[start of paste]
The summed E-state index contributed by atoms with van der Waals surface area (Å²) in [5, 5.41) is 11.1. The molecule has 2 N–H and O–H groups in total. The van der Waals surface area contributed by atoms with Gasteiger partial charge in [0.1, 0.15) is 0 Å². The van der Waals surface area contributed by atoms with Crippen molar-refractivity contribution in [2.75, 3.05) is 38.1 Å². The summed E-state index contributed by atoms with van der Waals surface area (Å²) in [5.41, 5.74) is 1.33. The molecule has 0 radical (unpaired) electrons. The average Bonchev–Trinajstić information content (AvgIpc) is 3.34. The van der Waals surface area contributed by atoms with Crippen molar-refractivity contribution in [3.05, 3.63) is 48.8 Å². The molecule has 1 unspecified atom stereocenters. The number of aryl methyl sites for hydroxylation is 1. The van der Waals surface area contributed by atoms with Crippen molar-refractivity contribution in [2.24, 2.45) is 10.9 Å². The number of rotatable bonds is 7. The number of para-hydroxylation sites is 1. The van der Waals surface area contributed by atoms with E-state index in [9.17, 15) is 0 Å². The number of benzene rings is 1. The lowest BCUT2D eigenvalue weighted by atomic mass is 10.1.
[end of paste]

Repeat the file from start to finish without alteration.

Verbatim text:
The summed E-state index contributed by atoms with van der Waals surface area (Å²) in [5, 5.41) is 11.1. The molecule has 2 N–H and O–H groups in total. The van der Waals surface area contributed by atoms with Gasteiger partial charge in [0.1, 0.15) is 0 Å². The van der Waals surface area contributed by atoms with Crippen molar-refractivity contribution in [2.75, 3.05) is 38.1 Å². The summed E-state index contributed by atoms with van der Waals surface area (Å²) in [5.41, 5.74) is 1.33. The molecule has 0 radical (unpaired) electrons. The average Bonchev–Trinajstić information content (AvgIpc) is 3.34. The van der Waals surface area contributed by atoms with Crippen molar-refractivity contribution in [3.05, 3.63) is 48.8 Å². The molecule has 1 unspecified atom stereocenters. The number of aryl methyl sites for hydroxylation is 1. The van der Waals surface area contributed by atoms with Crippen molar-refractivity contribution in [2.24, 2.45) is 10.9 Å². The number of rotatable bonds is 7. The number of para-hydroxylation sites is 1. The van der Waals surface area contributed by atoms with E-state index in [9.17, 15) is 0 Å². The number of benzene rings is 1. The lowest BCUT2D eigenvalue weighted by atomic mass is 10.1.